Green hydrogen can get us to net zero
We use green hydrogen to store energy from the sun and wind. In step two of the Green Cycle, we use renewable electricity to power a process called electrolysis which splits water into hydrogen and oxygen. No greenhouse gases are released.
Converting electricity into green hydrogen molecules allows us to carry large amounts of energy, but the world still lacks developed infrastructure for hydrogen, making it hard to store and transport for now. That is why we combine our green hydrogen with CO2 to make electric natural gas (e-NG), our green alternative to fossil molecules. In this form, it can be easily shipped and deployed around the world.
We cannot achieve our climate goals without green hydrogen. TES has developed the most efficient and scalable way to produce it, store it and supply it to the world: e-NG.
How does electrolysis work?
We put electrodes which are connected to a renewable power source into demineralized water and apply a direct current. The electrodes attract ions with an opposite charge which causes the H2O to separate into hydrogen and oxygen. We capture the hydrogen and allow the oxygen to escape into the air. This harmless oxygen is the only emission released from this process.
What is the difference between green, blue, gray, black and pink hydrogen?
Green hydrogen is produced using renewable electricity. It is the only type of hydrogen that is emission-free.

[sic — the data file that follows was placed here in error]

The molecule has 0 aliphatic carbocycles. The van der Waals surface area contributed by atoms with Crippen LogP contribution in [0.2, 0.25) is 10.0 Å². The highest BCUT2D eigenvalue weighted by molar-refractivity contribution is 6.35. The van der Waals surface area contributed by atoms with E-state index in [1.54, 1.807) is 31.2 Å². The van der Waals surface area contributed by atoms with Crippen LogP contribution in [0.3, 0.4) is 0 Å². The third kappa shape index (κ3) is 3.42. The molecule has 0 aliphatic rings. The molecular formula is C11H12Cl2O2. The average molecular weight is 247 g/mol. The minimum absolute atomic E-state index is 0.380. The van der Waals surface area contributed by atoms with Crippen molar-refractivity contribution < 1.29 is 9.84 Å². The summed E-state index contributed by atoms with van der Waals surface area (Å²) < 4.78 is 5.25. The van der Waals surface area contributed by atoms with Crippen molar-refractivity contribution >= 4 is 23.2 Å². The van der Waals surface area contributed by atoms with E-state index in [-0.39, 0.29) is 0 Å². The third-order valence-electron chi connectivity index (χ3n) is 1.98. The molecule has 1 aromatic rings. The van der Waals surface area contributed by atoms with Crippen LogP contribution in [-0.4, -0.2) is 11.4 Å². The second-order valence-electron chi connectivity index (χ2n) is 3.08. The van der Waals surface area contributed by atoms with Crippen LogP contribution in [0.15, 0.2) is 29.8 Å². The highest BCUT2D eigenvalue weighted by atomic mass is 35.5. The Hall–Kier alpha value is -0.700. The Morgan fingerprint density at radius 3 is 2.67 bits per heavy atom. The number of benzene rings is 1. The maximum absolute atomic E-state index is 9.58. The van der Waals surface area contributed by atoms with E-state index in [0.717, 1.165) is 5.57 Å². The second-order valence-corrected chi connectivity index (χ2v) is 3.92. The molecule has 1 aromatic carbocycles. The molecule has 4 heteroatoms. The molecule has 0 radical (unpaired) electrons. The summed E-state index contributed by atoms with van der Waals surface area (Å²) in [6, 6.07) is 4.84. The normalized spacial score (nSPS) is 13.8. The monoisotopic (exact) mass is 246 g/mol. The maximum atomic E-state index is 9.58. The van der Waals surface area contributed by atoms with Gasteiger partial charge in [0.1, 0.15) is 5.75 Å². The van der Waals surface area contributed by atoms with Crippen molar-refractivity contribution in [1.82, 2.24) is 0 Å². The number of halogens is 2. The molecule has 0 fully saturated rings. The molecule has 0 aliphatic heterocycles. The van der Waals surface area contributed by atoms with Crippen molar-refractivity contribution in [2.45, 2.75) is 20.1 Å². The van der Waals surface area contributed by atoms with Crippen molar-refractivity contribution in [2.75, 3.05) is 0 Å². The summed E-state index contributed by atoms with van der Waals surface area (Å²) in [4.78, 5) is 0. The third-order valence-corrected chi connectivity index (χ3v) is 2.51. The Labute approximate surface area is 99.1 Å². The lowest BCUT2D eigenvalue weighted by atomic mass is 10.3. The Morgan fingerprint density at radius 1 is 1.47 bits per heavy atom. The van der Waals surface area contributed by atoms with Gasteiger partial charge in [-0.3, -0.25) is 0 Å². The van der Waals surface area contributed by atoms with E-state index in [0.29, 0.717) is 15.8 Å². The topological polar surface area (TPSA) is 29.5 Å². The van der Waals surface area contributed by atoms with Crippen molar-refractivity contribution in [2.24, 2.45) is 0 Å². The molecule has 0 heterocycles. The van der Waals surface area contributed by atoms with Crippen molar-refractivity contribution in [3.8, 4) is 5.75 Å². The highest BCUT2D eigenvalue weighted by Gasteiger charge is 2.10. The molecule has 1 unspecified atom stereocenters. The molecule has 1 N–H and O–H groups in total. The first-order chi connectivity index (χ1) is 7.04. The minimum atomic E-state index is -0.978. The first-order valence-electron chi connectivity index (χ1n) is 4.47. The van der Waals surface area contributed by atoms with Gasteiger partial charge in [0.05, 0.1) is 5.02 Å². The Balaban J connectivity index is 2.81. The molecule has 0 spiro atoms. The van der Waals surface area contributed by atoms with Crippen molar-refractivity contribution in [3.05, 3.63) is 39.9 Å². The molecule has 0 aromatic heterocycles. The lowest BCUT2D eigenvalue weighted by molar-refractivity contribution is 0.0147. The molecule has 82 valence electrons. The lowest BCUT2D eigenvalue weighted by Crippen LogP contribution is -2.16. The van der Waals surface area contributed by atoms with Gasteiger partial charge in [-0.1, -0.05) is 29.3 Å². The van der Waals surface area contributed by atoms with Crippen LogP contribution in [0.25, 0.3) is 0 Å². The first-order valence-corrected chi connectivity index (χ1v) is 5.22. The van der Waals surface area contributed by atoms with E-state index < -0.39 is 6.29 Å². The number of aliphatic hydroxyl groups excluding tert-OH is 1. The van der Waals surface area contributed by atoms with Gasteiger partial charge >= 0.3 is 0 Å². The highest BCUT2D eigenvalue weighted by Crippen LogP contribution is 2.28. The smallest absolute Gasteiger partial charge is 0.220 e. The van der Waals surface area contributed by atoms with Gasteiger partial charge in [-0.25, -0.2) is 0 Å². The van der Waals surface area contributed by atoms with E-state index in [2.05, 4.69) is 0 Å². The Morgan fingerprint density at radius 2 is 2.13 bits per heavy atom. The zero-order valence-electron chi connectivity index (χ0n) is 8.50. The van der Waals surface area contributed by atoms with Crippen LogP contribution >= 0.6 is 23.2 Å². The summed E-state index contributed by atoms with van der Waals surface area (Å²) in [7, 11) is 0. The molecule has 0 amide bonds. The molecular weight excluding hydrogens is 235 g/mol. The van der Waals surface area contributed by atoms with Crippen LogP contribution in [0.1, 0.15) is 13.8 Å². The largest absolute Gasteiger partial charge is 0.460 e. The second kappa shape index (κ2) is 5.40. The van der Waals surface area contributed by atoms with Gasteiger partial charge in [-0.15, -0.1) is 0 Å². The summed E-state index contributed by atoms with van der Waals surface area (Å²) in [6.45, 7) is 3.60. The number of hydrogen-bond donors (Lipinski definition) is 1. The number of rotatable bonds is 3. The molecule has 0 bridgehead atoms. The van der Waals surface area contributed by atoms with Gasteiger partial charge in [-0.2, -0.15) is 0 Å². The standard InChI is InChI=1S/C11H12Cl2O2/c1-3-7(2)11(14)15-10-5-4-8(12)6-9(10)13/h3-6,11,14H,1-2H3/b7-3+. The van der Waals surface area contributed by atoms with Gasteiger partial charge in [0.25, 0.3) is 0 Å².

Blue hydrogen is produced from natural gas and carbon emissions are captured and stored underground. While it is considered a low-emission form of hydrogen, it is still dependent on fossil fuels.
Gray hydrogen is produced from natural gas or methane, but its emissions are not captured. This is currently the most common form of hydrogen in widespread use.
Black or brown hydrogen is produced from coal. It releases high levels of emissions and is the most polluting type of hydrogen on the market.
Pink (or red or purple) hydrogen is produced through electrolysis powered by nuclear energy.
Can green hydrogen really replace fossil molecules?
When we combine green hydrogen with CO₂ to create e-NG, it can be used for many purposes that traditionally use fossil molecules. Green hydrogen and e-NG can be used to decarbonize mobility, heavy industry, long-haul shipping and logistics and, perhaps most crucially, our global energy system.
Could Europe not produce the green hydrogen it needs by itself?
Europe is is committed to decarbonizing power production and growing the share of renewables. Today, to meet the short-term climate targets that Europe has set, it is most efficient to use locally-produced renewable electricity directly to decarbonize use cases and processes that can be electrified, and at the same time, imports of green hydrogen will contribute to achieving these targets in time.
Next step: making e-NG
Converting renewable electricity into green molecules is crucial to the Green Cycle. In step three we will show you how we use them to create our key product: e-NG